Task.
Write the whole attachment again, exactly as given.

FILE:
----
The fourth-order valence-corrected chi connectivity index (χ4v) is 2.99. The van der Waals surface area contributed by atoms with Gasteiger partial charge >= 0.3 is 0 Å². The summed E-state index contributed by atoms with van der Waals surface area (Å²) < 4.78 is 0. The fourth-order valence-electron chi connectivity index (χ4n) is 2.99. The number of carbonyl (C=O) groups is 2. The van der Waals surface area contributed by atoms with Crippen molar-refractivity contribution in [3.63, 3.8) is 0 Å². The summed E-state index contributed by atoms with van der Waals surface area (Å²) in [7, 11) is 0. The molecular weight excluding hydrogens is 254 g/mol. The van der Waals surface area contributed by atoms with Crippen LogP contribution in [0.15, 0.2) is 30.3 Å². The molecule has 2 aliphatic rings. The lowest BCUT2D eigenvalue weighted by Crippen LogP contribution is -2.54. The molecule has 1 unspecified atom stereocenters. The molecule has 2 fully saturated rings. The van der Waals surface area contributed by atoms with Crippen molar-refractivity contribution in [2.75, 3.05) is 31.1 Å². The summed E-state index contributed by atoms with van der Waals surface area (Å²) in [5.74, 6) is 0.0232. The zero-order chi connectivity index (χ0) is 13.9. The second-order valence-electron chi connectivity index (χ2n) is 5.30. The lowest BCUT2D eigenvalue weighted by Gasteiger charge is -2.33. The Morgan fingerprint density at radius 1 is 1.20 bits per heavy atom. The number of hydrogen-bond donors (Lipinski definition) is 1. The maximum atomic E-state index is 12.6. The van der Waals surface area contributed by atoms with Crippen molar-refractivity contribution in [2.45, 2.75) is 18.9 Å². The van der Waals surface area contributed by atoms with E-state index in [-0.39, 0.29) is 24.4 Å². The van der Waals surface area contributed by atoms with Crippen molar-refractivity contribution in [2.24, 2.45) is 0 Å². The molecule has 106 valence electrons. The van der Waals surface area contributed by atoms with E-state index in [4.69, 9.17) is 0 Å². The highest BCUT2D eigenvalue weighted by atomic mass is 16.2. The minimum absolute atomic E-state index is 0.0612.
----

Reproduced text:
The fourth-order valence-corrected chi connectivity index (χ4v) is 2.99. The van der Waals surface area contributed by atoms with Gasteiger partial charge >= 0.3 is 0 Å². The summed E-state index contributed by atoms with van der Waals surface area (Å²) < 4.78 is 0. The fourth-order valence-electron chi connectivity index (χ4n) is 2.99. The number of carbonyl (C=O) groups is 2. The van der Waals surface area contributed by atoms with Crippen molar-refractivity contribution in [3.63, 3.8) is 0 Å². The summed E-state index contributed by atoms with van der Waals surface area (Å²) in [7, 11) is 0. The molecular weight excluding hydrogens is 254 g/mol. The van der Waals surface area contributed by atoms with Crippen LogP contribution in [0.15, 0.2) is 30.3 Å². The molecule has 2 aliphatic rings. The lowest BCUT2D eigenvalue weighted by Crippen LogP contribution is -2.54. The molecule has 1 unspecified atom stereocenters. The molecule has 2 fully saturated rings. The van der Waals surface area contributed by atoms with Crippen molar-refractivity contribution in [2.75, 3.05) is 31.1 Å². The summed E-state index contributed by atoms with van der Waals surface area (Å²) in [5.74, 6) is 0.0232. The zero-order chi connectivity index (χ0) is 13.9. The second-order valence-electron chi connectivity index (χ2n) is 5.30. The lowest BCUT2D eigenvalue weighted by Gasteiger charge is -2.33. The Morgan fingerprint density at radius 1 is 1.20 bits per heavy atom. The number of hydrogen-bond donors (Lipinski definition) is 1. The maximum atomic E-state index is 12.6. The van der Waals surface area contributed by atoms with Crippen molar-refractivity contribution in [2.45, 2.75) is 18.9 Å². The van der Waals surface area contributed by atoms with E-state index in [-0.39, 0.29) is 24.4 Å². The van der Waals surface area contributed by atoms with Crippen molar-refractivity contribution in [2.24, 2.45) is 0 Å². The molecule has 106 valence electrons. The van der Waals surface area contributed by atoms with E-state index in [4.69, 9.17) is 0 Å². The highest BCUT2D eigenvalue weighted by atomic mass is 16.2. The minimum absolute atomic E-state index is 0.0612.